During trial, the prosecutor moved to admit the entirety of the video...

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14 cases
  • State v. Andres C.
    • United States
    • Connecticut Court of Appeals
    • November 30, 2021
    ...considered only properly admitted evidence when it rendered its decision." (Internal quotation marks omitted.) State v. Roy D. L. , 339 Conn. 820, 842, 262 A.3d 712 (2021) ; see also State v. Ouellette , 190 Conn. 84, 92, 459 A.2d 1005 (1983) ("[i]n trials to the court, where admissible evi......
  • State v. Ares
    • United States
    • Connecticut Supreme Court
    • November 22, 2022
    ...inference that the defendant knew the children were present in the home at the time of the incident. See, e.g., State v. Roy D. L. , 339 Conn. 820, 853, 262 A.3d 712 (2021) (concluding that evidence supported "reasonable and logical inference" that defendant's touching of victim was underta......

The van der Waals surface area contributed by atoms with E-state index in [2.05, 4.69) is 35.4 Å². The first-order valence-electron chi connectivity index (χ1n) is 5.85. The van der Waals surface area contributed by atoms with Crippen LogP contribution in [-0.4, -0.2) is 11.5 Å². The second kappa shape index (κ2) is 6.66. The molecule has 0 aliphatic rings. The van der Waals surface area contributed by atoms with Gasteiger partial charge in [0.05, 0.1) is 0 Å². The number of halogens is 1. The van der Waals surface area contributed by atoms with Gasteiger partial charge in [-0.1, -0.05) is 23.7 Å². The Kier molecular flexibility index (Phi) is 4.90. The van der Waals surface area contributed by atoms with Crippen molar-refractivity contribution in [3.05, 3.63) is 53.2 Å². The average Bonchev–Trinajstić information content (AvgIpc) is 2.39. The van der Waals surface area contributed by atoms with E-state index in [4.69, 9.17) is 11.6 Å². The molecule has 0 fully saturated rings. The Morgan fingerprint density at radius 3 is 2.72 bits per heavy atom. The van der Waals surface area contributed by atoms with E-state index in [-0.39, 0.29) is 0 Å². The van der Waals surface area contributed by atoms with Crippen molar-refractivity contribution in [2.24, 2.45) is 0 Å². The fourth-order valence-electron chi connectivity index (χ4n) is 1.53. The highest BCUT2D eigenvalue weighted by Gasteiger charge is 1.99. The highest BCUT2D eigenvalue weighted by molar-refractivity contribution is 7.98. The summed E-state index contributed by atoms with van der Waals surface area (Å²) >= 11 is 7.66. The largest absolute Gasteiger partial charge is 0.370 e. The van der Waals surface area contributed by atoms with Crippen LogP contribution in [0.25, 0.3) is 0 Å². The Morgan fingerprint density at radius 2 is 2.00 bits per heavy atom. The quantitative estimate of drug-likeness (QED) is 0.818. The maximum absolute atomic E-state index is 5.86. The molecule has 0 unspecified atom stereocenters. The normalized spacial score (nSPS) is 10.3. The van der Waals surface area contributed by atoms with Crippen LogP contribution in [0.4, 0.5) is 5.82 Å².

• State v. Juan J.
    • United States
    • Connecticut Supreme Court
    • July 5, 2022
    ...(Internal quotation marks omitted.) State v. Jose A. B. , supra, 342 Conn. at 534–35, 270 A.3d 656 ; accord State v. Roy D. L. , 339 Conn. 820, 851, 262 A.3d 712 (2021).10 Intent can be at issue in a general intent crime case, such as sexual assault or risk of injury to a child, when the de......
  • Kovachich v. Dep't of Mental Health & Addiction Servs.
    • United States
    • Connecticut Supreme Court
    • September 27, 2022
    ...entirety and did not ask the trial court to exercise its discretion to redact any portion of the exhibit. Cf. State v. Roy D. L. , 339 Conn. 820, 829–30 n.7, 262 A.3d 712 (2021) (emphasizing, with respect to evidentiary admission of forensic interviews, that trial court is not required to t......